Persuasive Essay Topic Ideas – Everybody's Got an Opinion!

posted by Laura Callisen 07 Apr 2015
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The persuasive essay can actually be an enjoyable experience, if you have a topic about which you feel strongly. Before you “put pen to paper,” however, you need to understand the purpose of a persuasive essay and how you construct one that is effective and compelling.

The persuasive is not the same as an argumentative essay. That type address two sides of a controversial essay, although you may have a definite opinion on the topic. The purpose of a persuasive essay, on the other hand, is to take a position and persuade the reader to agree with you by presenting sound arguments that are convincing.

As students progress through school, topic ideas for persuasive essays become more complex, more sophisticated, and more controversial. As well, the expectation that one’s opinion will be supported by factual information and data becomes greater as higher academic levels are reached. Consider the following ideas for persuasive essays at various levels of study, and you will understand how research and data become more critical to an effective persuasive essay.

Persuasive Essay Ideas for Kids

Elementary school children have opinions about a lot of things; however, their sense of employing sound arguments and reasons is really not developed. Therefore the typical persuasive essays ideas will involve simple topics, and the teacher will need push them to come up with reasons for their opinions and help them translate them into written words. Here are a few common topics for kids:

  • Should students be required to wear uniforms to school?
  • Should students be allowed to eat in class?
  • Should more be done to protect endangered animals?
  • What should schools do the prevent bullying?

Persuasive Essay Ideas for High Schools

By the time students reach high school, they should be required to conduct the research and gather the factual information that will support their position in a persuasive essay. Again, students should select topics for which they have strong feelings. For example, an important issue right now is the start times of high schools – most are quite early. A student might write a persuasive essay advocating a later start time. While s/he is aware that there is great opposition to this, particularly by coaches and other sponsors of after-school activities (the day would go much longer into the evening) and some parents who rely on older children to “babysit” younger ones after school, there is a great deal of research that indicates adolescents perform far better when they sleep later and begin their school days later. The student would need to find that research and use it in his/her essay. Good persuasive essay ideas at the highs school level, that will require research and careful thought and organization, would include the following possibilities:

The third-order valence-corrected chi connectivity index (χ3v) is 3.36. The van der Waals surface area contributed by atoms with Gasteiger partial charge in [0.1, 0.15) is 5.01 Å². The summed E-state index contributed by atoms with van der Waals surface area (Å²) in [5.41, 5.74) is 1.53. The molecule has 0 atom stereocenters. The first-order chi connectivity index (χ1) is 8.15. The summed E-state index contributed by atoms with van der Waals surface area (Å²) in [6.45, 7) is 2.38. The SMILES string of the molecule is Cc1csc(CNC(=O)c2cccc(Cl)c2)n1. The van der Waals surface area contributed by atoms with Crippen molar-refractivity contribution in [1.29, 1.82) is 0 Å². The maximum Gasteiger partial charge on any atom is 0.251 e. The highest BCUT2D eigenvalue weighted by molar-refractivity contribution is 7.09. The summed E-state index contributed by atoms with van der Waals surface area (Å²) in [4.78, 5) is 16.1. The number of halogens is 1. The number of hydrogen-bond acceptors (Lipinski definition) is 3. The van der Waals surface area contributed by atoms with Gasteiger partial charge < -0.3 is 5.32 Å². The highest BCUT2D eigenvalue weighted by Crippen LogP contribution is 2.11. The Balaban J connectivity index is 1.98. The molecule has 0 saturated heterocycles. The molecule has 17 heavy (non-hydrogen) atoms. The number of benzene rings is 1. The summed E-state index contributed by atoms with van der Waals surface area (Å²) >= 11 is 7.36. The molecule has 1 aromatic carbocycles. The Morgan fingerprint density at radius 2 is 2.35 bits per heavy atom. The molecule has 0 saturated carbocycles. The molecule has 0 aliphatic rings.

• Should we have an 11-12 month school year?
  • Should there be a foreign language requirement for all high school students?
  • In the interest of school safety, should the administration be allowed to conduct unannounced locker and book bag searches?
  • Should all students be required to complete a community service project before graduation?
  • Should state colleges be free?
  • Should marijuana be legalized, if only for medical purposes?
  • Should textbooks be replaced by tablets?
  • Should the P.E. grade be included in GPA calculation?
  • Should college athletes be paid?
  • Are there two systems of justice – one for the rich and one for the poor?